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September start for arts centre

PUBLISHED: 09:34 30 January 2009 | UPDATED: 12:53 03 July 2010

Dominic Bareham

PLANS to regenerate the most economically deprived neighbourhood in the eastern region have received a major boost with the confirmation diggers could be in place as early as September to begin work on St George's Theatre and King Street in Great Yarmouth.

PLANS to regenerate the most economically deprived neighbourhood in the eastern region have received a major boost with the confirmation diggers could be in place as early as September to begin work on St George's Theatre and King Street in Great Yarmouth.

Peter Hardy, the borough council's executive director for economy and environment, announced the expected start time for the £8m-plus scheme to repair and convert the dilapidated St George's Chapel to create a flexible arts centre and community hub at a cabinet meeting on Wednesday .

He told councillors he was confident the project's core plans would not be affected even though the council received only £3m of the £4m bid submitted to the government's Sea Change programme to provide £12m funding to regenerate coastal towns in England.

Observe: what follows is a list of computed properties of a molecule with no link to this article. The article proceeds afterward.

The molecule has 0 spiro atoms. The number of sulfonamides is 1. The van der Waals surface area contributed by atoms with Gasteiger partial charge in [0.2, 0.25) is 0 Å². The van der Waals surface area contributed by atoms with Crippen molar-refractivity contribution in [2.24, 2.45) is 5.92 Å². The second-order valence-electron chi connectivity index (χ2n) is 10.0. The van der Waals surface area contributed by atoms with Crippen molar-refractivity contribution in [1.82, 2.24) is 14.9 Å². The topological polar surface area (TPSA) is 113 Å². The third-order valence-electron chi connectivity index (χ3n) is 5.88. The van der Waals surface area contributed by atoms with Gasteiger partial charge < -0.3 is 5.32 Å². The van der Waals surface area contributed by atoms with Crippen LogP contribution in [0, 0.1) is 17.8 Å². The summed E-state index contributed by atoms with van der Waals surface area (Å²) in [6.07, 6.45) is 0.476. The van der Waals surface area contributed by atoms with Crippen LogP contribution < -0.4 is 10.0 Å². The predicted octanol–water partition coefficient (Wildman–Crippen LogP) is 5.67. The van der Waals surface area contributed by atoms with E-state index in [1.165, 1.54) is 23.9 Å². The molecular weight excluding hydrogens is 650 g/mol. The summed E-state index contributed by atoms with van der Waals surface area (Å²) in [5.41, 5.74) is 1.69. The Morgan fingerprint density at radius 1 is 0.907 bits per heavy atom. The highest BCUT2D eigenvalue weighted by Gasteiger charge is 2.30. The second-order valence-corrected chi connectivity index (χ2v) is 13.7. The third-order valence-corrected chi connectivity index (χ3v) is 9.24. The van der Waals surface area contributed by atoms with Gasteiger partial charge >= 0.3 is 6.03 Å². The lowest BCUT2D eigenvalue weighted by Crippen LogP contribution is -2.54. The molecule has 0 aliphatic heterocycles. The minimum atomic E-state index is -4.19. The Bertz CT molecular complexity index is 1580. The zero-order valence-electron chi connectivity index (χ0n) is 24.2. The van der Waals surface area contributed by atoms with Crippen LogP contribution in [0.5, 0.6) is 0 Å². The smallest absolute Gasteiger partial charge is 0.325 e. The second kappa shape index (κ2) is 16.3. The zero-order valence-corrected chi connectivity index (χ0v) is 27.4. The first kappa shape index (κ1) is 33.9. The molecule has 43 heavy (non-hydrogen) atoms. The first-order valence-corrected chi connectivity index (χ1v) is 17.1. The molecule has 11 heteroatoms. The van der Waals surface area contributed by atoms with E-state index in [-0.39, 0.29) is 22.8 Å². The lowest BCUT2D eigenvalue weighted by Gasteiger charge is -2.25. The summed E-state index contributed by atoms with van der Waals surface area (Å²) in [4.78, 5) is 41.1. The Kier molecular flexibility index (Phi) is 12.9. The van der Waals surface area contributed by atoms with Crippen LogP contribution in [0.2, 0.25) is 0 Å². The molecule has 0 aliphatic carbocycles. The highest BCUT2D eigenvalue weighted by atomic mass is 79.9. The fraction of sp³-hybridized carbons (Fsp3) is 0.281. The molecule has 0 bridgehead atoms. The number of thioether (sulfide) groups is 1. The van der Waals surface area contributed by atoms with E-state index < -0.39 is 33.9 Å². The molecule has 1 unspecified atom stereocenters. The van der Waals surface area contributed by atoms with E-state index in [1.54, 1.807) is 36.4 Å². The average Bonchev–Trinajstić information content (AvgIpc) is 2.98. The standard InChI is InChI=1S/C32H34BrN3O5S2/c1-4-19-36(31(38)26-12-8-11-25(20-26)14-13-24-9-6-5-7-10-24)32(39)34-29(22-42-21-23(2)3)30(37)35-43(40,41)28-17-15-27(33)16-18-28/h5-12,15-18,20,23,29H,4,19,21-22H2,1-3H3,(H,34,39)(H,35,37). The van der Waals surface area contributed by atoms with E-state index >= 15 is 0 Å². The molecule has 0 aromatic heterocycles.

He added the reduced funding announced last week could be accommodated by making savings on the materials used in the streetworks.

The central project will be the transformation of the Grade I listed chapel- most recently used as a theatre- but the plans also include restoring King Street's 18th century merchant houses and remodelling the street and square surrounding the chapel to develop a vibrant cultural quarter with galleries, artists' residences, street cafes and specialist shops.

Derby-based architectural and urban design practice Lathams has been contracted to do the work and will be advising on the design and landscaping of surrounding streets and working on a £2m grant project to upgrade 50 other historical properties in the area.

The cabinet agreed to do its part for the regeneration work, which will include the creation of a contemporary pavilion, by approving a £750,000 grant from its own budget, as well as underwriting operating costs for the project estimated at £40,000 a year falling to £35,000 a year after five years.

However, the success of the scheme is dependent on the council receiving other grant applications from the Heritage Lottery Fund, East of England Development Agency (EEDA), Norfolk County Council and English Heritage.

The decisions of all the funders should be known by April 1 and the aim is to complete the refurbishment of the chapel by April 2011.

A report by Mr Hardy stated government indexes rated the King Street neighbourhood the most deprived in the eastern region.


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